And hopefully you found one of those handy 3rd hand tools that fit in the center of the roller, it holds the rollers 33mm apart.
    *Recipient of the 2006 Time Magazine "Man Of The Year" Award*

  11. #11
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    Quote Originally Posted by fender1 View Post
    The reason I ask is that I am putting a 1986 High Sierra back on the road with a pair of the Rivendell/Nitto alloy Bullmoose bars. They suit me really well but are for 1" threaded steerer only. The High Sierra seems like it will perform well but the Roller Cam brakes can make tire swaps a bit more time consuming and can be a limiting factor in tire size. Also, the frame is straight gauge CroMo, so it is heavier than it has to be. Just wondering what other models to look for as I continue my never ending scan of craigslist.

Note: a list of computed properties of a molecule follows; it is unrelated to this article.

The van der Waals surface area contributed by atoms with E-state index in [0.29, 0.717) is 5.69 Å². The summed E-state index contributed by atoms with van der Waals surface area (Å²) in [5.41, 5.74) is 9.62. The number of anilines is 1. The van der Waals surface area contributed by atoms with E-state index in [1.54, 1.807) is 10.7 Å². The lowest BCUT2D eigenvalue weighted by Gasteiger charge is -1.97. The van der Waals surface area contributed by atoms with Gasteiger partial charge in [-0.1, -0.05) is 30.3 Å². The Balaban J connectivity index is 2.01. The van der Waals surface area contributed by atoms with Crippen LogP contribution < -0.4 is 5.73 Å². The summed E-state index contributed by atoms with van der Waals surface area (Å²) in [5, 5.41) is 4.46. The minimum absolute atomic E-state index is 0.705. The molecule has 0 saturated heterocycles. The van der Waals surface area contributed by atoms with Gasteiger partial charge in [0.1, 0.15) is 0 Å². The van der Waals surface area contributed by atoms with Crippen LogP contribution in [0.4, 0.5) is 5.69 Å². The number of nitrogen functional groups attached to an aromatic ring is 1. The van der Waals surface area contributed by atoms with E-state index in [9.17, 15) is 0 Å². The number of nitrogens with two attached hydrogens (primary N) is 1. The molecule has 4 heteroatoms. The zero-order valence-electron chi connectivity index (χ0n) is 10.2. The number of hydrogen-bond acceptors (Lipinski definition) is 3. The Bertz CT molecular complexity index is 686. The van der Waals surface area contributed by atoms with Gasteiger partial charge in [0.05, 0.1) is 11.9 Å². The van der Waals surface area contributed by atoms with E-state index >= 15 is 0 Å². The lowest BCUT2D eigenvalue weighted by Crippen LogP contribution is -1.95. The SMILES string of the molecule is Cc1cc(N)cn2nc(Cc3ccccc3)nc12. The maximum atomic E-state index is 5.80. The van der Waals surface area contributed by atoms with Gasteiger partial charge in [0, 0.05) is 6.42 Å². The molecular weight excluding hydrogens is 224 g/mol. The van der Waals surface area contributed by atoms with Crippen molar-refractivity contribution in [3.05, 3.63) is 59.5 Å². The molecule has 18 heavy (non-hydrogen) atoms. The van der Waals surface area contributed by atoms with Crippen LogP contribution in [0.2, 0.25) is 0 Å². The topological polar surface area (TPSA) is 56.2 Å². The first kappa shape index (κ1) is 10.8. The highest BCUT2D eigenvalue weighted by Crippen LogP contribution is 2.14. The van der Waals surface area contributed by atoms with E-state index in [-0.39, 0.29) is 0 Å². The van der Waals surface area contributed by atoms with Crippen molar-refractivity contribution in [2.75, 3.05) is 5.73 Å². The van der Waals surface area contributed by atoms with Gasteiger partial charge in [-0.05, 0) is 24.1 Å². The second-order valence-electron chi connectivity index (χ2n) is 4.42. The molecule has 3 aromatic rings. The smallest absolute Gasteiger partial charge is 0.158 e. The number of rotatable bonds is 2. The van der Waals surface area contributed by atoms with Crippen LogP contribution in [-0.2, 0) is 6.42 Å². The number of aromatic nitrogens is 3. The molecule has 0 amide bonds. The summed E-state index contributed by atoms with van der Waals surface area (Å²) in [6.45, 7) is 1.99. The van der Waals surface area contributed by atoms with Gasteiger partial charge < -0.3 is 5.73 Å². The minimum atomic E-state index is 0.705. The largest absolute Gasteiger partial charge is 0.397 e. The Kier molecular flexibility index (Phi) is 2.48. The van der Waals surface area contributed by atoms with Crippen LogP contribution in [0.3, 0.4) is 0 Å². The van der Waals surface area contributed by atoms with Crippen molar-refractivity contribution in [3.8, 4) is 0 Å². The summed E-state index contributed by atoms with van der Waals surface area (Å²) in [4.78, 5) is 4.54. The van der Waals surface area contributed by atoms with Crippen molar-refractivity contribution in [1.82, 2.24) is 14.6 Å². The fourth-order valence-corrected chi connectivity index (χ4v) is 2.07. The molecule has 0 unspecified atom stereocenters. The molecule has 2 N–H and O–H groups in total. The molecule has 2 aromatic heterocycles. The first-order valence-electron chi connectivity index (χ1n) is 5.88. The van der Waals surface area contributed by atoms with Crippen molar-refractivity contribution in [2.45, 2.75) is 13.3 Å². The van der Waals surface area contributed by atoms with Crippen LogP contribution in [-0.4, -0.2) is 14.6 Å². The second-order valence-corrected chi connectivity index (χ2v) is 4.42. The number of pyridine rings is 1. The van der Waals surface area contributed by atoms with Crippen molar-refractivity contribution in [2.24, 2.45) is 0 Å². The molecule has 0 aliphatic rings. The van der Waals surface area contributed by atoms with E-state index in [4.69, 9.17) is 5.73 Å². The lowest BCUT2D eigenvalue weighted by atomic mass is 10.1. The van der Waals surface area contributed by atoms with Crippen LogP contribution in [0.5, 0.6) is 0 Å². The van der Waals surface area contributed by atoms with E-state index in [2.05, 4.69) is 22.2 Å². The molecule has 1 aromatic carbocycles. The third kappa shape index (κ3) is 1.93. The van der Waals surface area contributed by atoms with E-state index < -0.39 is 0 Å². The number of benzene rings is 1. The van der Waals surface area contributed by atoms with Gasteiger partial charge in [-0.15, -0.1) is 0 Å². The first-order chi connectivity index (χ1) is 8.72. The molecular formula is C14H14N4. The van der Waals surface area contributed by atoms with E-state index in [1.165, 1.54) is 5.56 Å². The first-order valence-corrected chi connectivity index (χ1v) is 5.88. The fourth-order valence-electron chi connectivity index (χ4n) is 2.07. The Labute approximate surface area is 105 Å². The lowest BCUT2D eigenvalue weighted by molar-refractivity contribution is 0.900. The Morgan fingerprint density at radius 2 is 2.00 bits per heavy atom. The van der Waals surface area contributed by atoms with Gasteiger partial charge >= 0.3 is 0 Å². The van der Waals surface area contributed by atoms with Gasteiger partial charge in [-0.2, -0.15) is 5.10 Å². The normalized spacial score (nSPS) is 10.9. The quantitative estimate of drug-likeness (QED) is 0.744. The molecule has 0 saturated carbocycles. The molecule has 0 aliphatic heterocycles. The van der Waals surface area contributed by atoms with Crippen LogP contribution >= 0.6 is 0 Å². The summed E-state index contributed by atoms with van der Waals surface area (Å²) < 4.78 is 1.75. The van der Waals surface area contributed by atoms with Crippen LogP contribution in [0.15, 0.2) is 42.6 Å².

I think the 1986 High Sierra was triple butted CrMo

    http://i32.photobucket.com/albums/d7.../1986ATB11.jpg
    *Recipient of the 2006 Time Magazine "Man Of The Year" Award*

  12. #12
    Senior Member Velocivixen's Avatar
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    @The Golden Boy - I saw one of those tools on ebay after the fact. I got it all worked out and was a great learning experience. I think my particular variety of roller cam brakes look like sparkly jewelry on my bike!

  13. #13
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    Quote Originally Posted by Velocivixen View Post
    @The Golden Boy - I saw one of those tools on ebay after the fact. I got it all worked out and was a great learning experience. I think my particular variety of roller cam brakes look like sparkly jewelry on my bike!
    Seeing Roller Cams on the front end: Looks Like Business.

    Those little tool things are usually on the eBay for like $3, sometimes with free shipping. For the next time you decide to take them apart!
    *Recipient of the 2006 Time Magazine "Man Of The Year" Award*